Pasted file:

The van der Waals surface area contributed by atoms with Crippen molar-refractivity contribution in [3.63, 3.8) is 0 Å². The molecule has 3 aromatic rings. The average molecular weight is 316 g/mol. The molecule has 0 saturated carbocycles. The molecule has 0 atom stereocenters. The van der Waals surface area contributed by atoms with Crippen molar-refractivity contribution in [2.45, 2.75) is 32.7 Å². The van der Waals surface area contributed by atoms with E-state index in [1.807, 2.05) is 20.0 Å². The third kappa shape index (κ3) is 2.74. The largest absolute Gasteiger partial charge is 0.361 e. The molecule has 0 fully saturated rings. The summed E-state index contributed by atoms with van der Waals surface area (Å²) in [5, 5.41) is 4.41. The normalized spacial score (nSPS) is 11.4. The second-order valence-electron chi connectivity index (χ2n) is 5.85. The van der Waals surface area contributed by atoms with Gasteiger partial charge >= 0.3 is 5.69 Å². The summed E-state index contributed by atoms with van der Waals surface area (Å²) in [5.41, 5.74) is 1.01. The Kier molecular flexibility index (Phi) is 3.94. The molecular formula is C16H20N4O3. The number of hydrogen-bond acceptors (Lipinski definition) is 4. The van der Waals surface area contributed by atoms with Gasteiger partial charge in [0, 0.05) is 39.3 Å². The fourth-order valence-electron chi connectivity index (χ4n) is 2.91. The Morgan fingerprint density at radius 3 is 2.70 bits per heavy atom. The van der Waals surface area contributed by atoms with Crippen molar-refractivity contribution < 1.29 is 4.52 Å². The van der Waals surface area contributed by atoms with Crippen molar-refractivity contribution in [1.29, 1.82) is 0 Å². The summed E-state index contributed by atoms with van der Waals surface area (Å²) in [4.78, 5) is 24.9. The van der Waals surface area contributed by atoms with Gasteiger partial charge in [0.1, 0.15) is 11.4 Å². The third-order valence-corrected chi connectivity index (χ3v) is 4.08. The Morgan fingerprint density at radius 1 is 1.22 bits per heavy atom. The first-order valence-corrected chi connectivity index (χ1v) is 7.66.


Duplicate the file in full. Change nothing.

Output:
The van der Waals surface area contributed by atoms with Crippen molar-refractivity contribution in [3.63, 3.8) is 0 Å². The molecule has 3 aromatic rings. The average molecular weight is 316 g/mol. The molecule has 0 saturated carbocycles. The molecule has 0 atom stereocenters. The van der Waals surface area contributed by atoms with Crippen molar-refractivity contribution in [2.45, 2.75) is 32.7 Å². The van der Waals surface area contributed by atoms with E-state index in [1.807, 2.05) is 20.0 Å². The third kappa shape index (κ3) is 2.74. The largest absolute Gasteiger partial charge is 0.361 e. The molecule has 0 fully saturated rings. The summed E-state index contributed by atoms with van der Waals surface area (Å²) in [5, 5.41) is 4.41. The normalized spacial score (nSPS) is 11.4. The second-order valence-electron chi connectivity index (χ2n) is 5.85. The van der Waals surface area contributed by atoms with Gasteiger partial charge >= 0.3 is 5.69 Å². The summed E-state index contributed by atoms with van der Waals surface area (Å²) in [5.41, 5.74) is 1.01. The Kier molecular flexibility index (Phi) is 3.94. The molecular formula is C16H20N4O3. The number of hydrogen-bond acceptors (Lipinski definition) is 4. The van der Waals surface area contributed by atoms with Gasteiger partial charge in [0, 0.05) is 39.3 Å². The fourth-order valence-electron chi connectivity index (χ4n) is 2.91. The Morgan fingerprint density at radius 3 is 2.70 bits per heavy atom. The van der Waals surface area contributed by atoms with Crippen molar-refractivity contribution < 1.29 is 4.52 Å². The van der Waals surface area contributed by atoms with Crippen molar-refractivity contribution in [1.29, 1.82) is 0 Å². The summed E-state index contributed by atoms with van der Waals surface area (Å²) in [4.78, 5) is 24.9. The van der Waals surface area contributed by atoms with Gasteiger partial charge in [0.1, 0.15) is 11.4 Å². The third-order valence-corrected chi connectivity index (χ3v) is 4.08. The Morgan fingerprint density at radius 1 is 1.22 bits per heavy atom. The first-order valence-corrected chi connectivity index (χ1v) is 7.66.